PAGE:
Chicago CBS 2 also reported on today’s nursing home strike with faith leaders, and highlighted our very own Shaba Andrich, Vice-President of SEIU Healthcare Illinois Nursing Homes Division.
“We’ve always known that nursing home jobs were ‘hard jobs.’ Now it’s a dangerous job as we see COVID-19 ravaging nursing home! We’ve seen over 6,000 deaths at Illinois nursing homes across this state – many of them in for-profit nursing homes just like [Infinity Healthcare]!” – Shaba Andrich, SEIU Healthcare Illinois
Watch the full press conference with faith leaders on our Facebook page: event starts at 7:40 into video
(Wednesday, December 2nd, 2020, CHICAGO) — As the strike by frontline caregivers at Infinity Healthcare nursing homes entered its 10th day, a contingent of faith leaders gathered in front of Lakeview Rehab & Nursing Center to shine a light on the impact of poverty wages and lack of universal pandemic pay has on both residents and workers.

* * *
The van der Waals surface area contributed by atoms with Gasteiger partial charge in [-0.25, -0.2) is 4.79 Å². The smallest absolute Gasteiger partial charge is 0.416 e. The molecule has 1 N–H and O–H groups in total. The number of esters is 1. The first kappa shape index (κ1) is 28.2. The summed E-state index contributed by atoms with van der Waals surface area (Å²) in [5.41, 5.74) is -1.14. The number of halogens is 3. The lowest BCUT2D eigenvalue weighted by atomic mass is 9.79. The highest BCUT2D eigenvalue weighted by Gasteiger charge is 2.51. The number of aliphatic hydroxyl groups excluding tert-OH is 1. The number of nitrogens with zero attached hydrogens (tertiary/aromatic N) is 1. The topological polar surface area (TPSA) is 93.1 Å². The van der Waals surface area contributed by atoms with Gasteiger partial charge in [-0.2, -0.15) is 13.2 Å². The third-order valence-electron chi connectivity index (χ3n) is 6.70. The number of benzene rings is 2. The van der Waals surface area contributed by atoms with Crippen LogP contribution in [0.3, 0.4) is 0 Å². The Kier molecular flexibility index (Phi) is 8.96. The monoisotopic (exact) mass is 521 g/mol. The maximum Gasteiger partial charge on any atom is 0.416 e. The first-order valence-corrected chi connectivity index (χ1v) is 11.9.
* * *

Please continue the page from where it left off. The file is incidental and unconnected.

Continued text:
A contingent of faith leaders, including Father Michael Pfleger, Rev. Jesse Jackson and Rabbi Brant Rosen, gave impassioned speeches in front Lakeview Rehab, one of the 11 Infinity nursing homes on strike, to pray and speak out against poverty level wages and lack of universal pandemic pay at Infinity facilities.
The strike by the nearly 700 essential Infinity nursing home workers began last Monday when the caregivers walked off the job.
The workers, who began bargaining for a new contract in June after their contract expired in late May, made the difficult decision to go on strike after Infinity continued to ignore their calls for pandemic pay for all workers and living wages as the spread of COVID-19 not only extended but surged into record-breaking numbers.
Two of the 11 Infinity facilities lead the state in COVID-19 nursing home rankings—City View Multi-Care Center has the state’s highest number of infections and Niles Nursing & Rehab Center has the highest number of deaths.
Infinity discontinued pandemic pay for many workers at the end of July and pays workers base wages well below those of other nursing homes in the Chicago area, despite receiving $12.7 million in COVID-19 funding through the CARES Act.